Wednesday, February 24, 2010


DALLAS — All-Star Weekend is viewed by many players as friendly competition. Yet for Kevin Garnett, it still was very much a game that he wanted to win. After the East defeated the West on Sunday night, Garnett’s teammates revealed the impact he made on the squad.

Dwight Howard, Orlando Magic — “It was just like normal. We can watch him on TV and he’s always intense. He was the only one that was intense the whole game.”

Al Horford, Atlanta Hawks — “[His intensity] is a good thing. When he’s on my side, I love it. I really had a great time with all those guys, and he really is that intense player. I think people, it maybe goes underrated, how big of a leader he is. He really came in here and made everybody feel welcome and comfortable and really gave us good advice. Right away, he congratulated us first-timers here, and just throughout the week[end] he really encouraged us the right way. He’s a true leader.”

Rajon Rondo, Celtics — “I really wasn’t on the bench with KG. When he was playing I was sitting and vice versa, so for the most part KG is KG. … He had a lot of intensity [during the Three-Point Shootout]. But we wanted our guy to win, Paul [Pierce]. We rooted for Paul. We were over there cheering like we were actual fans, which we were. Paul did a great job. We were over there talking a lot of trash, especially KG.”

Joe Johnson, Atlanta Hawks — “Man, every year we’ve played in this game he’s been the same way, and that’s intense from the start to finish. He always wants to win. And I know that this is a fun event for fans, but for us as players, we still want to win. He brings that winning attitude every year. It’s been amazing to see that and he’s a great, great person and teammate.”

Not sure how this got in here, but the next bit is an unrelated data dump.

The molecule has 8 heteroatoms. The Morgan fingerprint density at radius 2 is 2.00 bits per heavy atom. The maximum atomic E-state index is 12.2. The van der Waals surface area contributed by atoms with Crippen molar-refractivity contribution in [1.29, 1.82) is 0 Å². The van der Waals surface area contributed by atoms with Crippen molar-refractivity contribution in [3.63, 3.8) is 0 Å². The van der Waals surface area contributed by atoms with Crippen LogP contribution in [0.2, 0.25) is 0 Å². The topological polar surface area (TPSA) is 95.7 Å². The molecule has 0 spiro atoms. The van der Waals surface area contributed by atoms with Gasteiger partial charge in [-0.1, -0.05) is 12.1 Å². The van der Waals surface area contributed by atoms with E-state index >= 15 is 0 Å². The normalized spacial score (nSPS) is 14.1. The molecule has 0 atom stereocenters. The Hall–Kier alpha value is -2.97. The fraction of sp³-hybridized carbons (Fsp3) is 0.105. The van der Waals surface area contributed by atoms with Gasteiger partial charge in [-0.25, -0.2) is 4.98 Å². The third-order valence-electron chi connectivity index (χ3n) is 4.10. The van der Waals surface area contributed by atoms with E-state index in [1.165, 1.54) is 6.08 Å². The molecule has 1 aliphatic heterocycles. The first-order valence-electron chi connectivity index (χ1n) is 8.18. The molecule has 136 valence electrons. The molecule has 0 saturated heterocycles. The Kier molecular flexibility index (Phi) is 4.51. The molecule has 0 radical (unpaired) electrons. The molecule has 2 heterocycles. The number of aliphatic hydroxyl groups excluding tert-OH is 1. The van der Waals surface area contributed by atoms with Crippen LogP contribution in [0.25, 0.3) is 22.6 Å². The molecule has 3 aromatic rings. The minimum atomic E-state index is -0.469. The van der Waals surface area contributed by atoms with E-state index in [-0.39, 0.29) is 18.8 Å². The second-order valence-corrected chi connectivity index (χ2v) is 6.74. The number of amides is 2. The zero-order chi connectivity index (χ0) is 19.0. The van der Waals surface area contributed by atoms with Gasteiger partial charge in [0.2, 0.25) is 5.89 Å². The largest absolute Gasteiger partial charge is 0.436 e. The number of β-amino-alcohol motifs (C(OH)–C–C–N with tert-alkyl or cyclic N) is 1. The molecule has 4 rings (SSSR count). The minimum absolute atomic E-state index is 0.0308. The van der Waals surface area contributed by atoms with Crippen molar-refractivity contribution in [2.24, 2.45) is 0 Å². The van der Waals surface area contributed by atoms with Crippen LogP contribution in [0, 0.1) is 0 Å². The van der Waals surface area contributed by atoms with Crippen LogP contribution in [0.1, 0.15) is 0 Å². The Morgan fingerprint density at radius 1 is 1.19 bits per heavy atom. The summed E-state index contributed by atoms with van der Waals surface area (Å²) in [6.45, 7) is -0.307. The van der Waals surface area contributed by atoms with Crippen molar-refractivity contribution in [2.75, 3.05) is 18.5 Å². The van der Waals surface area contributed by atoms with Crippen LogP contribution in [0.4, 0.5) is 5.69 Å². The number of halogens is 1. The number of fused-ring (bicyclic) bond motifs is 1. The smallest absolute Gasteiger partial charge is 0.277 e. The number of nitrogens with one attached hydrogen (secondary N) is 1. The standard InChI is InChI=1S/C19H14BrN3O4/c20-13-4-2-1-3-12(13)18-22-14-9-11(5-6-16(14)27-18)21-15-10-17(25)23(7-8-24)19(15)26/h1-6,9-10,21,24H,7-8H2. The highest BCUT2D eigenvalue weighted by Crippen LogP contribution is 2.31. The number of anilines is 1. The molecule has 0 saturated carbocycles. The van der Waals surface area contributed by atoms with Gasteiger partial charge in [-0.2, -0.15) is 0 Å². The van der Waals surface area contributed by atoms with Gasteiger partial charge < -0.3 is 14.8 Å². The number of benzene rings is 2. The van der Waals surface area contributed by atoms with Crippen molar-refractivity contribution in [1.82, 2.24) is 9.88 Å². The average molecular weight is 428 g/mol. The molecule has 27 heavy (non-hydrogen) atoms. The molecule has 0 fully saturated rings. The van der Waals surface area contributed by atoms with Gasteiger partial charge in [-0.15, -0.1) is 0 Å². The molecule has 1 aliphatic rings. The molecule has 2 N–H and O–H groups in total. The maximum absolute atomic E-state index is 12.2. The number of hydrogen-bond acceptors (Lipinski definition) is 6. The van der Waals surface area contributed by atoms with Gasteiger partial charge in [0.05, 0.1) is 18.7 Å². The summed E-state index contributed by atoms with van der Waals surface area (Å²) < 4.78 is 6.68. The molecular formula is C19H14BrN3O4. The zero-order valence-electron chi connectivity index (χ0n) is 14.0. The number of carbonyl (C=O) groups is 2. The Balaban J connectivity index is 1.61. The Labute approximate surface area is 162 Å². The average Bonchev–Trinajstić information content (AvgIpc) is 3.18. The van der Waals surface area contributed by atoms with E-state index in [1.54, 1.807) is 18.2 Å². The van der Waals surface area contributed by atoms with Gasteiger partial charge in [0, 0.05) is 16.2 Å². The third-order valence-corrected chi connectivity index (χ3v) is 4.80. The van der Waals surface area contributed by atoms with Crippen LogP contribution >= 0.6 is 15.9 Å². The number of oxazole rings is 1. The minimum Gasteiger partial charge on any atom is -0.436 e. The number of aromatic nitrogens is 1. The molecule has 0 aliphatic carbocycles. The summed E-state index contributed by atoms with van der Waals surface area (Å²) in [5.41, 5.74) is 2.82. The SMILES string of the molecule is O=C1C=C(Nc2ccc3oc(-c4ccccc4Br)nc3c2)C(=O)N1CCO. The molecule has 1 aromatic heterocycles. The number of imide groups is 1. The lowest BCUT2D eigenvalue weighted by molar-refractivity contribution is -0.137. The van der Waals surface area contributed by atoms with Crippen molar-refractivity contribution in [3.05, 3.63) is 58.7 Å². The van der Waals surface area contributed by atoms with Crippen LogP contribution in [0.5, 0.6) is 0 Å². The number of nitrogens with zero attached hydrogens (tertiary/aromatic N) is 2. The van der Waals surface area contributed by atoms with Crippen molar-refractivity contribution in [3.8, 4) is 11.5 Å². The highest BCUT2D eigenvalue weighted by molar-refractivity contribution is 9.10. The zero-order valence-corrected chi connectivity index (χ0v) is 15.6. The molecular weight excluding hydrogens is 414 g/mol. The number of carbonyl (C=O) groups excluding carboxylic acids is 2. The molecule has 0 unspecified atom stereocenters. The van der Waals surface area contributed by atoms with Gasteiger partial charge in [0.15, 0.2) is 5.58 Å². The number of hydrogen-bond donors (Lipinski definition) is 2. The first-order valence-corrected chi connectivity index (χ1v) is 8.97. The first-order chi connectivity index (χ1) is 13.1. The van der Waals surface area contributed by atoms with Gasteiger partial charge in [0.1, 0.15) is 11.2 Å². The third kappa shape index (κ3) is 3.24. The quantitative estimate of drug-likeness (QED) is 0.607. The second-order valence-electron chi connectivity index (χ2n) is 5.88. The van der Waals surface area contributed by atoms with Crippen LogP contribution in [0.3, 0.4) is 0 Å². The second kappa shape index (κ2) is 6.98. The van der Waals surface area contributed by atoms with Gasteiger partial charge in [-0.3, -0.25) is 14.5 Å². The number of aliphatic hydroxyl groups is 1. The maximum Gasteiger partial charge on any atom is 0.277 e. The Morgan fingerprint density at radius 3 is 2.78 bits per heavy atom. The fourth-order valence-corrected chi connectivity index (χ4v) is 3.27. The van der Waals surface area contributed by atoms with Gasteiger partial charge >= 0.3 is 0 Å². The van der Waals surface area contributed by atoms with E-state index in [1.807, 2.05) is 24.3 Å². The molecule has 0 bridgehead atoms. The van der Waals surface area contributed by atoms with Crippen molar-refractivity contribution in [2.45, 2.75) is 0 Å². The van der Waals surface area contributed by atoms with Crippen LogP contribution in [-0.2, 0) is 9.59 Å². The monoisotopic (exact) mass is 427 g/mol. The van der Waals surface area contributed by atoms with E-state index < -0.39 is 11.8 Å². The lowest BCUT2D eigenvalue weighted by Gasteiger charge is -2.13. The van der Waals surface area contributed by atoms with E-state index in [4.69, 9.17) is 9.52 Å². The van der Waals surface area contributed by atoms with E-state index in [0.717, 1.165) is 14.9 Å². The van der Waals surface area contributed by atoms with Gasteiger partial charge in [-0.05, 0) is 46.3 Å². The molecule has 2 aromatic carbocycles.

Derrick Rose, Chicago Bulls — “He was just telling me just to get the jitters out with my first shot, I should just drive to the hole, don’t shoot the jump shot because I might elbow or something like that. But he was just kidding around, just telling me to go out there and play my regular game. … It means a lot. You see how many stars he’s got on that back of his shirt. He’s got 13, 14 stars on the back of his shirt, so he definitely was like the leader on this team.”

The following quotes were collected by by Jessica Camerato and passed on to me from Coach Eric Musselman.

Tuesday, February 23, 2010



From Coach Jim Tressel's The Winner's Manual:

Class is respect for others. It is a deep and genuine respect for every human being, regardless of his status in life.

Class is having manners. It is always saying “thank you” and “please.” It is complimenting people for any and every task done well.

Class is treating every other person as you would want them to treat you in a similar situation.